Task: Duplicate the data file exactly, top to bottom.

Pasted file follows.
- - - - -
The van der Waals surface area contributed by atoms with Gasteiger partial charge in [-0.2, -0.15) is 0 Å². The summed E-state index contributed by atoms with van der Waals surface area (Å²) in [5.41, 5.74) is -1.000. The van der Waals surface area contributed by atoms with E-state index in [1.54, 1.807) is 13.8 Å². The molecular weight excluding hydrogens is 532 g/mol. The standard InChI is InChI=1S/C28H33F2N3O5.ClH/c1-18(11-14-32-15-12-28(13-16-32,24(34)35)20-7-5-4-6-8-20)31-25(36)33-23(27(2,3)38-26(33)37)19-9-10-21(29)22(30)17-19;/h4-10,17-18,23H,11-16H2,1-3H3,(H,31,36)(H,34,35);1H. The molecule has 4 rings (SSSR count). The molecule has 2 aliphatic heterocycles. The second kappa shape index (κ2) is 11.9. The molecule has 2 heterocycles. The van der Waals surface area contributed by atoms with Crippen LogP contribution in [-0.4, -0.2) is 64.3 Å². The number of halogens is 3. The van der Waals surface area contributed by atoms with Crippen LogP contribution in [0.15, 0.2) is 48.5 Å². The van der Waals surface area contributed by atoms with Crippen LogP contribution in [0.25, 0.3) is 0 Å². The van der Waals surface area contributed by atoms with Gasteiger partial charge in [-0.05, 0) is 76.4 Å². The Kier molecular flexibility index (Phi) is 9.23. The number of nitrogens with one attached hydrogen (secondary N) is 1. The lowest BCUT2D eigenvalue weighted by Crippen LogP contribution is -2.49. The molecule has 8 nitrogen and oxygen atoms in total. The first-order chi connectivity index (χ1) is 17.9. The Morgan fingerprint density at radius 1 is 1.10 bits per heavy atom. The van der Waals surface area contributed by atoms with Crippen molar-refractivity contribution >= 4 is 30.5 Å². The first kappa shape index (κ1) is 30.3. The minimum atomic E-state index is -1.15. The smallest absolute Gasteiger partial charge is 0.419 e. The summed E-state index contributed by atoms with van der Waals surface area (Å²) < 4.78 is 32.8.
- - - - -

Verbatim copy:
The van der Waals surface area contributed by atoms with Gasteiger partial charge in [-0.2, -0.15) is 0 Å². The summed E-state index contributed by atoms with van der Waals surface area (Å²) in [5.41, 5.74) is -1.000. The van der Waals surface area contributed by atoms with E-state index in [1.54, 1.807) is 13.8 Å². The molecular weight excluding hydrogens is 532 g/mol. The standard InChI is InChI=1S/C28H33F2N3O5.ClH/c1-18(11-14-32-15-12-28(13-16-32,24(34)35)20-7-5-4-6-8-20)31-25(36)33-23(27(2,3)38-26(33)37)19-9-10-21(29)22(30)17-19;/h4-10,17-18,23H,11-16H2,1-3H3,(H,31,36)(H,34,35);1H. The molecule has 4 rings (SSSR count). The molecule has 2 aliphatic heterocycles. The second kappa shape index (κ2) is 11.9. The molecule has 2 heterocycles. The van der Waals surface area contributed by atoms with Crippen LogP contribution in [-0.4, -0.2) is 64.3 Å². The number of halogens is 3. The van der Waals surface area contributed by atoms with Crippen LogP contribution in [0.15, 0.2) is 48.5 Å². The van der Waals surface area contributed by atoms with Crippen LogP contribution in [0.25, 0.3) is 0 Å². The van der Waals surface area contributed by atoms with Gasteiger partial charge in [-0.05, 0) is 76.4 Å². The Kier molecular flexibility index (Phi) is 9.23. The number of nitrogens with one attached hydrogen (secondary N) is 1. The lowest BCUT2D eigenvalue weighted by Crippen LogP contribution is -2.49. The molecule has 8 nitrogen and oxygen atoms in total. The first-order chi connectivity index (χ1) is 17.9. The Morgan fingerprint density at radius 1 is 1.10 bits per heavy atom. The van der Waals surface area contributed by atoms with Crippen molar-refractivity contribution >= 4 is 30.5 Å². The first kappa shape index (κ1) is 30.3. The minimum atomic E-state index is -1.15. The smallest absolute Gasteiger partial charge is 0.419 e. The summed E-state index contributed by atoms with van der Waals surface area (Å²) < 4.78 is 32.8.